their special dialogues. Does anybody here have
worked with designers? Yeah, they don’t like this. I can’t say that I blame them because it breaks
the look and feel of your app, it breaks the user experience. So whenever you try to read it, you’d like push a button
or activate the read like through
an event or something. It shows this little display. Then once it reads
the NFC tag, it displays this. Does anybody like
that? No. Okay, good. I don’t have to say some mean things. That’s not really
ideal, but whatever. Then iOS 12 came along and I’m like oh, this
is going to be so great. We’re going to be able to
read in the background. So those things that I was
telling you about if I have my phone locked and I have like a business card
with an NFC tag on it, I just tap the back of phone and it’s going to add
it to my contacts. Well, iOS is going to
be able to do that. They are going to give us
read in the background, but only on certain devices. I think Apple might be
a hardware company. They’re really trying to
sell their new phones. So who here has an iPhone X, S, or R? They’re pretty nice. I like mine. I recently had to break down and get one because I was
working on an iOS app and just couldn’t test it on
my Android for some reason. I don’t know why. So
let’s go to a demo. Everybody likes code.
Everybody here likes code? Anybody not like code? Good. Because you’d be
at the wrong conference. So let’s get out of this. All right. So what we’re going
to do is we’re not going to use that project
because that’s already done. So we’re going to do
“File” “New” here. Everybody here using
Visual Studio 2019 on Mac? So we’re going to start
a new Android app. Who here writes solely
iPhone apps, anybody? Good. So NFC demo. We’re just going to name it NFC demo and we’re going to
select a single view app and we’re going to go with Lollipop. There’s some Android versions that
don’t support certain NFC tags. When you start out, if you are lucky enough to
have it like a paid project, do your research on what is
supported and what’s not on NFC tags before you
buy your NFC tags. That’s one of the big things
I’ve heard is that, was it Android 4? Doesn’t support certain types and
they went and bought a bunch of NFC tags and started
writing it and they had the smaller devices and ended
up having to re-buy them all. So that didn’t work out
very well for them. So let’s create a new project. We’re doing five Lollipop, and every time I see that I had
to think of the song Lollipop. Does anybody else do that? All right. Like all good demos, I’m going to cheat
and copy and paste. Does anybody mind me not writing
code on the spot, on the fly? All right. Hello compile. Come on. There we go. So I’m connected now. Visual Studio has frozen up
on me. Okay, here we go. All right, so I have
a blank single-page project. Nothing special going on here. Can everybody read this in the back? I can zoom in if you need. Speak now. Try to guess beforehand how big it needs to be,
but you never know. So the first thing we
need to do is we need to allow our app to use NFC. We have to ask permission and we’re going to
add it in both places because I like being redundant. Use permission, I’m going to cheat. I’m not going to change.
It stays this way. All right. So I have
my handy little checkbox here. It’s hard to read. I’m sorry I don’t know
how to adjust the screen. I’m sure there’s
some fancy way to do it that James Montemagno would
tell me or something. So the only permission when
lead for this project is NFC. Just straight up NFC. If you can’t read that I’m go ahead and check that
and I’m going to save it and it should update my Android manifest so you can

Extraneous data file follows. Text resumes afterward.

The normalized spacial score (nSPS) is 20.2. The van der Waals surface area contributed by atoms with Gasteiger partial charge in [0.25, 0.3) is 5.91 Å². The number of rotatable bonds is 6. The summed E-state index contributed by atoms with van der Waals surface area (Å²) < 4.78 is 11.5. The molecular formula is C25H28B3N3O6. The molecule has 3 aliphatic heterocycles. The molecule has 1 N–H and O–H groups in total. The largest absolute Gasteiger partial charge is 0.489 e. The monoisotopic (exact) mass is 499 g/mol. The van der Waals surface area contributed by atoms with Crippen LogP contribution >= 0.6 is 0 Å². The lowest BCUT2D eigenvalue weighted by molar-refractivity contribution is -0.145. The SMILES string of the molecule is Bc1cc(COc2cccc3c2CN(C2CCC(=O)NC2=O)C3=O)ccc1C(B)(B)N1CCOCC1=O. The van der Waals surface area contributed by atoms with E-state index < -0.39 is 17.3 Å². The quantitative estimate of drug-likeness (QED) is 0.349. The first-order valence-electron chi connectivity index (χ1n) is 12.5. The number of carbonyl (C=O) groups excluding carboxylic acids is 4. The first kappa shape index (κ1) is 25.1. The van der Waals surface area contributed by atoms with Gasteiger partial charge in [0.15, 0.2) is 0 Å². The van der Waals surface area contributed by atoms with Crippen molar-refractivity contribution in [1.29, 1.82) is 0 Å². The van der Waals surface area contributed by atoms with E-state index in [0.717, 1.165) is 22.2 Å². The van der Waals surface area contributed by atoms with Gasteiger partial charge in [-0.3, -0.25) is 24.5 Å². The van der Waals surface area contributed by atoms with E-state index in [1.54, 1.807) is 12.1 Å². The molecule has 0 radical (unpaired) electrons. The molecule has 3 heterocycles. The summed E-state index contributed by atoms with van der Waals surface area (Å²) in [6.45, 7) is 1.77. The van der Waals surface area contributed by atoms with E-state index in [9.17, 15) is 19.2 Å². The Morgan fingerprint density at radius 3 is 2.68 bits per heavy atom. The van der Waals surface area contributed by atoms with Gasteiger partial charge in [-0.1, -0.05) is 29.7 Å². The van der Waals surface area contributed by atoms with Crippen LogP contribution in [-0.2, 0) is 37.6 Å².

actually see what I’ve added. I think that was there before. I might accidentally
checked except handover. Let’s get rid of that. Just because I like being
redundant I’m going to add it to my assembly and I didn’t
include that either. Okay. All right and I’m going to double cheat by actually looking
at my existing project. Manifest that’s not
write copy and paste. So I’m going to copy the
constant here for NFC. So if you prefer using
the assembly you can and that NFC right there is just the android.permission.nfc
if you’re wondering. It’s a little hard
to see the tool-tip. So now we have
our permissions in place, the really boring stuff let’s
actually get into the code. So the first thing that we’re
going to want is we want an NFC adapter because
Android loves adapters. We’re going to set it up as a class variable and I’m going to add the name-space android.nfc. That’s where a lot of our
NFC stuff’s going to come from and then in
my onCreate I’m going to assign it by copying and pasting some code and getting
the Default Adapter. The nice thing is as I’ve seen that
the Android devices that don’t have an NFC reader or writer instead of throwing an exception it’s just
going to return a null. Yes, I will check it. I will make sure that it’s not
null and author a message.>>[inaudible]>>So that probably isn’t way to check it but
it just returns a null. I like doing things the easy way. So we can look around here. Yes now we’re not going to do that. Okay. So it’ll return null. Yes.>>[inaudible]>>Yes.>>Is there any cross-platform
options nowadays?>>So there are
some cross-platform options. If you look, I believe
there’s one in the Xamarin, if you look for
Xamarin component plug-ins there’s an NSC plug-in there. I haven’t used it
myself because I like writing NFC tags and you
can’t do that on iOS. So yes, thank you Apple. So let’s throw these in here. These aren’t really important to NFC. They’re just to make my app work. I have some class variables. I’m going to have an in write mode. So just to a flag to let me know
that I’m trying to write to an NFC tag and I’m going to have my NFC adapter which I already
put here. So let’s delete that. Then I have my fabulous
floating action button. If that’s not a mouthful
to you then all right. One of the really neat things
that you can do with this is that you can
register a mime type on here and you can register
a mime type with your app. So whenever I, well, let’s use the actual Android phone. Whenever I tap it here,